Gamification – Complexity and Engagement

My third session of AMP’s Amplify Festival is Marigo Raftopoulos (@Marigo), speaking on ‘The Game has changed: How to cut through complexity and engage employees and customers through meaning’

A little on Marigo:

Marigo is a strategic business advisor specialising in innovation using gamification, systems thinking and experience design. She is also co-founder and co-chair of Games for Change Australia-New Zealand, advisor to several technology incubators and start-ups and is researching her PhD in enterprise Innovation.


Gamification – Complexity and Engagement

Mario starts us off by getting us all off our seats to play Rock Paper Scissors. I lost, but it was still fun. Marigo explains what occurs in the brain whilst playing games. Behaviour and attitude improve after game playing – it can be a really powerful tool.

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Dancing with Systems – Donella Meadows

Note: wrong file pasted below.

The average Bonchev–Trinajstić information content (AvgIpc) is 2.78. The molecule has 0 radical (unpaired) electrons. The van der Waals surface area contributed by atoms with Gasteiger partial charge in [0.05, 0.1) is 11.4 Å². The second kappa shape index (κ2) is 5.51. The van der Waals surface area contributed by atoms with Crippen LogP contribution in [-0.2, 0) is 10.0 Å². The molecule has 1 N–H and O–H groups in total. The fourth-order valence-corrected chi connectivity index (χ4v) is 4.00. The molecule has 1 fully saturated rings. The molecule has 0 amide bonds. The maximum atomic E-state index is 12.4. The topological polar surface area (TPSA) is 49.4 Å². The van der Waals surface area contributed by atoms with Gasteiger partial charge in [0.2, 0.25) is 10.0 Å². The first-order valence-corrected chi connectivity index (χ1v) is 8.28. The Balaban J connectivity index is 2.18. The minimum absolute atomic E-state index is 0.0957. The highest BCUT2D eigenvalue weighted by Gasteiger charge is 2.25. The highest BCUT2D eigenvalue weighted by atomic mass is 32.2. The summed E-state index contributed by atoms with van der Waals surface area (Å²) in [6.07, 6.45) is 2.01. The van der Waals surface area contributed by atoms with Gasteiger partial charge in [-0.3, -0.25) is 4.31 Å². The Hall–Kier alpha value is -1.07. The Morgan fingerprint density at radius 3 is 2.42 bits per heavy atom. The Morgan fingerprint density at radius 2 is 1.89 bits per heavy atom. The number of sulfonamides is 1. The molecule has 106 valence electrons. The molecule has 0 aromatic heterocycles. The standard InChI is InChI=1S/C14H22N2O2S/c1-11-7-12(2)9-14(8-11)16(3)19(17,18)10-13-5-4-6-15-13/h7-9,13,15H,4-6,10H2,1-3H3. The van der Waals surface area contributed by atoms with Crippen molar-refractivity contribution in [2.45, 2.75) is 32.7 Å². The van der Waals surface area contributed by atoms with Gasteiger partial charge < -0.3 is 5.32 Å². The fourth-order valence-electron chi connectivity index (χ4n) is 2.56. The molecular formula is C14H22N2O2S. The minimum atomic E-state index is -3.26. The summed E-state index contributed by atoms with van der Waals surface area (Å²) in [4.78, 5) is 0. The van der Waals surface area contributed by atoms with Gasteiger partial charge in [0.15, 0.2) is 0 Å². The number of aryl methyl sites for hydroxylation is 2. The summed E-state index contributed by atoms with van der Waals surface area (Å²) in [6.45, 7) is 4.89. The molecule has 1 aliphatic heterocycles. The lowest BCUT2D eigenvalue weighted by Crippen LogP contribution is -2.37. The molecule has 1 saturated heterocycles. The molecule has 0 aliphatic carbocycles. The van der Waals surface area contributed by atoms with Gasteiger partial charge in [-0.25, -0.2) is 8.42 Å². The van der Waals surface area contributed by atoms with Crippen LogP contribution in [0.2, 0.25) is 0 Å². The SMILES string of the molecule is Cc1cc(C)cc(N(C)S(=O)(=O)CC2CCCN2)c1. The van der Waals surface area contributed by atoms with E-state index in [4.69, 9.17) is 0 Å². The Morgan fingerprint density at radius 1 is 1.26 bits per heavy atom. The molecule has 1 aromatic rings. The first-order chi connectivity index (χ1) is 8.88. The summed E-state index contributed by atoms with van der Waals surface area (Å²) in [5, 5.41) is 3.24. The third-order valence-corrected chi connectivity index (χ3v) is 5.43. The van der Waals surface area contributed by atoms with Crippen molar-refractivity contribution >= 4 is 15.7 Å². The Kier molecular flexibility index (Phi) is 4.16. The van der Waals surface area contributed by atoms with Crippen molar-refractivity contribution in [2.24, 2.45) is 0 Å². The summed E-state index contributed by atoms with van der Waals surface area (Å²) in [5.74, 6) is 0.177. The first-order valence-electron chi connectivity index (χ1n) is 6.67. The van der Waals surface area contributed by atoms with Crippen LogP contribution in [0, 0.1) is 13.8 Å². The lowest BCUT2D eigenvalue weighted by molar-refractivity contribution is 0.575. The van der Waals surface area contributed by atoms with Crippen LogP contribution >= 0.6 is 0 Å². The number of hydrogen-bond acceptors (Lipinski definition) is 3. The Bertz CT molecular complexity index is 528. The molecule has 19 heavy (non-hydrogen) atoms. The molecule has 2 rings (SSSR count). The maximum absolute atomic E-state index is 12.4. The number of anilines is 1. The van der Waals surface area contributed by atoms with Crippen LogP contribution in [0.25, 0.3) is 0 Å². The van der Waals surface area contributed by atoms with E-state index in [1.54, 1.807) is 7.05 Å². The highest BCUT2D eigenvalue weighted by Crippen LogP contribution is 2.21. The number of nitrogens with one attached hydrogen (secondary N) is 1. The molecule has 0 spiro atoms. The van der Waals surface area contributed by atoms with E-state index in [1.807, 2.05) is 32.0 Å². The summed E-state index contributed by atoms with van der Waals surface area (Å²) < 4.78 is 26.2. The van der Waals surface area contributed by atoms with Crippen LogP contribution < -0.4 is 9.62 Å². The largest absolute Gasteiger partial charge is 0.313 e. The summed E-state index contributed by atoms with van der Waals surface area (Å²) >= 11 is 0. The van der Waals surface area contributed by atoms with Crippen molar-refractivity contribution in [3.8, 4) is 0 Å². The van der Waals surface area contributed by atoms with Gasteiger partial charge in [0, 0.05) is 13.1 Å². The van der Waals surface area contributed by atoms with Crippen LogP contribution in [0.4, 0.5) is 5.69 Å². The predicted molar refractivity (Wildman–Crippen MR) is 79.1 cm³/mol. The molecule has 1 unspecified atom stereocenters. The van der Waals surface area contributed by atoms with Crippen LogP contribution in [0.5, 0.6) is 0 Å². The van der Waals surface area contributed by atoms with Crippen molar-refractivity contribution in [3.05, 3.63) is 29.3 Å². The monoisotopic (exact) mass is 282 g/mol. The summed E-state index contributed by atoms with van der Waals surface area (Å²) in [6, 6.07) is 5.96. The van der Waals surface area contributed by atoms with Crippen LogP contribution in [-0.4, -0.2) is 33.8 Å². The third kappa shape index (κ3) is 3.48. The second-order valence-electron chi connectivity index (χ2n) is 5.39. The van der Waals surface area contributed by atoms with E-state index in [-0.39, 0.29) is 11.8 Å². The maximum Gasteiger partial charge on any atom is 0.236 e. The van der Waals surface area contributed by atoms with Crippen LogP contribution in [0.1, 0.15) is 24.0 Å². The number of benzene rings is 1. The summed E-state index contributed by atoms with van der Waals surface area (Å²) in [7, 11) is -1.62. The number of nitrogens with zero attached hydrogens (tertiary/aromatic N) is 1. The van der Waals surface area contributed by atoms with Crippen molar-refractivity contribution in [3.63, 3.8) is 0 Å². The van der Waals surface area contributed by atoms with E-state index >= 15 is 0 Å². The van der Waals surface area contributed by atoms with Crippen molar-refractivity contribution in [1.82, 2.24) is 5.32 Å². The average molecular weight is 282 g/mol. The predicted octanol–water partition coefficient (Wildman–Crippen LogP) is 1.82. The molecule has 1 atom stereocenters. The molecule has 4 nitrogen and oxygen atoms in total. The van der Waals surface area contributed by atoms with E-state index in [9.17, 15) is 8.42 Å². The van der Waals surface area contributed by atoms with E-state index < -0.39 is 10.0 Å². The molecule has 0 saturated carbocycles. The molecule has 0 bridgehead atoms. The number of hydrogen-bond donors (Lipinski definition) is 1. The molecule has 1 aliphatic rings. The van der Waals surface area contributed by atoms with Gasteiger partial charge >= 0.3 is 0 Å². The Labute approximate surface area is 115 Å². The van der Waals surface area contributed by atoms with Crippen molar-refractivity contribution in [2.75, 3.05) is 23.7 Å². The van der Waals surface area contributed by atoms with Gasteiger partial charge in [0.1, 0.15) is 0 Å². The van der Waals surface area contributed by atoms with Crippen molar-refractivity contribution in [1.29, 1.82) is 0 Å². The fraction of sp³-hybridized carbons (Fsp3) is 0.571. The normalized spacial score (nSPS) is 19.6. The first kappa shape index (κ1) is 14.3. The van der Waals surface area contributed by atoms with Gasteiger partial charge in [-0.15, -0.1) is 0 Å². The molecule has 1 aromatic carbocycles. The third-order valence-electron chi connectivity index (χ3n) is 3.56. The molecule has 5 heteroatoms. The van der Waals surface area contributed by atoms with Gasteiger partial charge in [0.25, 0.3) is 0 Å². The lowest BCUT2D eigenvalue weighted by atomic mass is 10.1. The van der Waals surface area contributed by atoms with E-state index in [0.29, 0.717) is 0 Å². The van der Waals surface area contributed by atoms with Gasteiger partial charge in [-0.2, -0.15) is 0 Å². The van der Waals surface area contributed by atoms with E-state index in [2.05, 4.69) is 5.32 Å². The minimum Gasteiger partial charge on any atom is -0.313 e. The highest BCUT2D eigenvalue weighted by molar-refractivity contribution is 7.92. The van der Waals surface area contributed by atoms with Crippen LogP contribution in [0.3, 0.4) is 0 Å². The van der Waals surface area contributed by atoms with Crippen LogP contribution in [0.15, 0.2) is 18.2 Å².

The late Donella Meadows wrote an interesting article titled ‘Dancing with Systems’ that provides a fourteen recommendations on how to approach the change of complex systems.

Newtonian thinking says by breaking down a system into smaller parts, and then understanding them, we will understand the system as a whole. Thinking about it in this way assumes that the system is certain, predictable, obeys known rules and laws, and has linear causation.

The problem is however, that most systems we deal with as managers do not meet these assumptions. Some examples are the workplace culture, company performance, or even an individual’s performance. All are complex systems that cannot be controlled by Newtonian thinking. Our toolkit to understand and deal with this needs another approach.

This is where complex systems theory can help. Complex systems are said to contain uncertainty, unpredictability, non-linear causation and emergent behaviour.

The core idea being that complex systems cannot be properly understood in the Newtonian way we are so used to thinking in. This is where ‘Dancing with Systems’ comes in.

Meadows states that “We exaggerate our own ability to change the world”, and that “the idea of making a complex system do just what you want it to do can be achieved only temporarily, at best”.

You can’t understand, predict and control a complex system.

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